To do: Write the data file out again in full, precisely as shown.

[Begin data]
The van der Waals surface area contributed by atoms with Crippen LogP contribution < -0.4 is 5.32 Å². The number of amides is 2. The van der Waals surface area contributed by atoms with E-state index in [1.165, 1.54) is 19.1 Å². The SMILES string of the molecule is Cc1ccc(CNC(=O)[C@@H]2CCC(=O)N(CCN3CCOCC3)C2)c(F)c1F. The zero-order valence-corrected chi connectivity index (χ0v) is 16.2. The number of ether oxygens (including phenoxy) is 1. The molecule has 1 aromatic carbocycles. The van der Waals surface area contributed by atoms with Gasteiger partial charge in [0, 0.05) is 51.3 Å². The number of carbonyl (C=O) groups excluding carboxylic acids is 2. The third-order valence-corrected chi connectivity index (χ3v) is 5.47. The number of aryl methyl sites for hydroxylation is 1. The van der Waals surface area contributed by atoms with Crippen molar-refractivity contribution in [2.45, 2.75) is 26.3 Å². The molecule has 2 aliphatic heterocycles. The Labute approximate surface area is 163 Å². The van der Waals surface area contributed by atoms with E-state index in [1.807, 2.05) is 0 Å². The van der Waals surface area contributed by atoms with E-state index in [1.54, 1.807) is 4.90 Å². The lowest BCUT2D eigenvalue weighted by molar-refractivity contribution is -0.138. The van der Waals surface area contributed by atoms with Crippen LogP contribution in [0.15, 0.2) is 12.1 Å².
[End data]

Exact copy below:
The van der Waals surface area contributed by atoms with Crippen LogP contribution < -0.4 is 5.32 Å². The number of amides is 2. The van der Waals surface area contributed by atoms with E-state index in [1.165, 1.54) is 19.1 Å². The SMILES string of the molecule is Cc1ccc(CNC(=O)[C@@H]2CCC(=O)N(CCN3CCOCC3)C2)c(F)c1F. The zero-order valence-corrected chi connectivity index (χ0v) is 16.2. The number of ether oxygens (including phenoxy) is 1. The molecule has 1 aromatic carbocycles. The van der Waals surface area contributed by atoms with Gasteiger partial charge in [0, 0.05) is 51.3 Å². The number of carbonyl (C=O) groups excluding carboxylic acids is 2. The third-order valence-corrected chi connectivity index (χ3v) is 5.47. The number of aryl methyl sites for hydroxylation is 1. The van der Waals surface area contributed by atoms with Crippen molar-refractivity contribution in [2.45, 2.75) is 26.3 Å². The molecule has 2 aliphatic heterocycles. The Labute approximate surface area is 163 Å². The van der Waals surface area contributed by atoms with E-state index in [1.807, 2.05) is 0 Å². The van der Waals surface area contributed by atoms with E-state index in [1.54, 1.807) is 4.90 Å². The lowest BCUT2D eigenvalue weighted by molar-refractivity contribution is -0.138. The van der Waals surface area contributed by atoms with Crippen LogP contribution in [0.15, 0.2) is 12.1 Å².